It is unclear how my grandfather ended up in Havana, Cuba working for the National Bank of New York, but that same bio says he spent time in Chicago training in a bank before he moved to Cuba.

What is clear is that it was fortunate that he was in the Americas when his younger brother, George, was of the age to be forcibly conscripted into the Turkish army. My grandfather secured documents that allowed his brother to emigrate first to Cuba, and later, after coming to the U.S. via Key West, to Chicago, Ill.

It was to Chicago my grandfather also eventually returned, with my grandmother, for a year or so before moving to first to Colombia, and later to Mexico. My father was born in Chicago, in that sliver of time they lived in the U.S.

If this were happening today, my grandfather would never have gotten a visa to enter the United States as anything but a tourist. Because he would not have had an advanced degree or a post as an “outstanding professor or researcher” or be possessed already of managerial or executive status with his employer, he would not have qualified for the first two categories of employment-based visas issued in the U.S.

He might have qualified under the third employment-based preference, which gives first priority to those with bachelor’s degrees, second to skilled workers and third to unskilled workers. But the total annual quota for all three of these categories under this preference is only 40,000 visas a year.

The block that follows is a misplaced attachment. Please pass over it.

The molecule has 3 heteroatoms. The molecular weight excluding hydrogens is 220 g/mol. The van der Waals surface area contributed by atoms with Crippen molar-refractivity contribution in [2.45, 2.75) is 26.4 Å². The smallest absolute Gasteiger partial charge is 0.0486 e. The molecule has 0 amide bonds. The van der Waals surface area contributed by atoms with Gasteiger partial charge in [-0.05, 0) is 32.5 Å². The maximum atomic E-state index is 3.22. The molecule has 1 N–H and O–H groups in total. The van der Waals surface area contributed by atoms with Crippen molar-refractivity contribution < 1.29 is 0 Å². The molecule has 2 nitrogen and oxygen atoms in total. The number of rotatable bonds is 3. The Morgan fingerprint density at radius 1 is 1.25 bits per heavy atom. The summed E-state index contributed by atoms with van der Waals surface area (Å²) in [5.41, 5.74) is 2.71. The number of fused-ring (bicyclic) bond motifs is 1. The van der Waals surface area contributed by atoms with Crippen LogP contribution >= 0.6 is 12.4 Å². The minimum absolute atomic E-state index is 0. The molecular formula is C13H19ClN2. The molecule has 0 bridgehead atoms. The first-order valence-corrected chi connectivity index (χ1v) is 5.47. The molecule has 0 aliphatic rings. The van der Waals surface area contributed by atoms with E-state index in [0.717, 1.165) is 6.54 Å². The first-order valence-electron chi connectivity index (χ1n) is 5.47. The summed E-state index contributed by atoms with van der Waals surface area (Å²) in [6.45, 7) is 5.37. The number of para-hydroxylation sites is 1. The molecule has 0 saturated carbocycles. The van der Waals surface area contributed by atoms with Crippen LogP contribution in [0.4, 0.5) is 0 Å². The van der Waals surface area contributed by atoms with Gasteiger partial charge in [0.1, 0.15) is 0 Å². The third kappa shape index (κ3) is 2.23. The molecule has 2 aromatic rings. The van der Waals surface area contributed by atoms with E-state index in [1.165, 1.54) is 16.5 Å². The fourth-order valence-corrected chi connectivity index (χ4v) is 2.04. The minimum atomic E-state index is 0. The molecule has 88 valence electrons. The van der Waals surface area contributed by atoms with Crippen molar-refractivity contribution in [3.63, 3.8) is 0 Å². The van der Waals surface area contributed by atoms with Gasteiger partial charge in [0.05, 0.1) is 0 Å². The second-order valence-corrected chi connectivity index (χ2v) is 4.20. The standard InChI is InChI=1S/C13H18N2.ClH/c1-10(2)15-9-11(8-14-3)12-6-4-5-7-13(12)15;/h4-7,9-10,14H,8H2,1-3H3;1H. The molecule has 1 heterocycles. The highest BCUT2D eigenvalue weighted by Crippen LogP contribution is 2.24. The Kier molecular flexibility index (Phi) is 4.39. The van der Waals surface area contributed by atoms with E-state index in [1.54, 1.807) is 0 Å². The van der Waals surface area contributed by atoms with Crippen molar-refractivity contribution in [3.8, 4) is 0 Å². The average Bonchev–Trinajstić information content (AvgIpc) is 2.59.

If my grandfather’s story were happening today, even if he had lucked out and gotten a visa and then applied for either permanent residency or citizenship, our family history would be quite different.

As a citizen, it would take him 6 to 12 months to get papers to have his wife join in Chicago legally; if he were a permanent resident, it would take him five years, or longer.

Today, as a citizen, my grandfather could expect to wait seven years, or longer, to be able to bring his brother out of harm’s way. As a permanent resident, he wouldn’t even be allowed to try.

Let’s face it, if today’s quotas had been in effect during the great waves of German, Polish, Italian and Irish immigration of the past two centuries, the majority of us would not be able to claim American citizenship.

Skilled laborers like the German and Italian stonemasons responsible for some of our most beautiful architectural structures would have ranked penultimate on the visa quota list. And forget the unskilled laborers who built the infrastructure and kept us in food – the nation would have welcomed with open hearts only those who were already privileged, educated and white-collar.

As we do now, with our existing quota system.

It should not be lost on anyone with immigrant roots that the 14th Amendment – the one that says you get to be a U.S. citizen if one of your parents is one (jus sanguinis) or if you were born in the United States (jus soli) – has been the target of anti-immigrant rhetoric during this electoral cycle. Two early candidates in the race advocated eliminating the jus soli right for children born in the U.S. of undocumented parents. They still advocate it.

On All Saints/All Souls, I hope more than just Guatemalans fly some prayers up to heaven.

I hope that in commemorating our beloved departed we can hear clearly the stories they have for us – stories of love and faith and family, of how we are all immigrants seeking sanctuary, saved by amnesty and in search of Promised Land.